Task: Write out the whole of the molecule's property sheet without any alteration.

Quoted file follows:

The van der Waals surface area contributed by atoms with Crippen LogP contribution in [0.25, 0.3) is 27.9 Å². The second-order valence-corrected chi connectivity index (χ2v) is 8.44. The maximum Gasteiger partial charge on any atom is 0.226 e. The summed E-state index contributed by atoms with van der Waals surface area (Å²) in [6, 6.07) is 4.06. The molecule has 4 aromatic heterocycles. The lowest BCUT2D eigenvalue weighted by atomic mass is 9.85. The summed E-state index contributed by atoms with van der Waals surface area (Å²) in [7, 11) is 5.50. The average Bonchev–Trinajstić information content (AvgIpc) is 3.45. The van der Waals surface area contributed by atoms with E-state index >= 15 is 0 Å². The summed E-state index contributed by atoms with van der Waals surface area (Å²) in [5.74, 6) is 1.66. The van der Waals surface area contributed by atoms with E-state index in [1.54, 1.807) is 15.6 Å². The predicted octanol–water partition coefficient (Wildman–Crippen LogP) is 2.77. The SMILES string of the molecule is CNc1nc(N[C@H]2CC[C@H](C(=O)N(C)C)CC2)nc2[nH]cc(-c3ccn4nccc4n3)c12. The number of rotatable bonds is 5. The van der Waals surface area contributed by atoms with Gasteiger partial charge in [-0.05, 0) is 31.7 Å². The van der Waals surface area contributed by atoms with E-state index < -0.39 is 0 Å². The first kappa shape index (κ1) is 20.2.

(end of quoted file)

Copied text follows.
The van der Waals surface area contributed by atoms with Crippen LogP contribution in [0.25, 0.3) is 27.9 Å². The second-order valence-corrected chi connectivity index (χ2v) is 8.44. The maximum Gasteiger partial charge on any atom is 0.226 e. The summed E-state index contributed by atoms with van der Waals surface area (Å²) in [6, 6.07) is 4.06. The molecule has 4 aromatic heterocycles. The lowest BCUT2D eigenvalue weighted by atomic mass is 9.85. The summed E-state index contributed by atoms with van der Waals surface area (Å²) in [7, 11) is 5.50. The average Bonchev–Trinajstić information content (AvgIpc) is 3.45. The van der Waals surface area contributed by atoms with E-state index >= 15 is 0 Å². The summed E-state index contributed by atoms with van der Waals surface area (Å²) in [5.74, 6) is 1.66. The van der Waals surface area contributed by atoms with E-state index in [1.54, 1.807) is 15.6 Å². The predicted octanol–water partition coefficient (Wildman–Crippen LogP) is 2.77. The SMILES string of the molecule is CNc1nc(N[C@H]2CC[C@H](C(=O)N(C)C)CC2)nc2[nH]cc(-c3ccn4nccc4n3)c12. The number of rotatable bonds is 5. The van der Waals surface area contributed by atoms with Gasteiger partial charge in [-0.05, 0) is 31.7 Å². The van der Waals surface area contributed by atoms with E-state index < -0.39 is 0 Å². The first kappa shape index (κ1) is 20.2.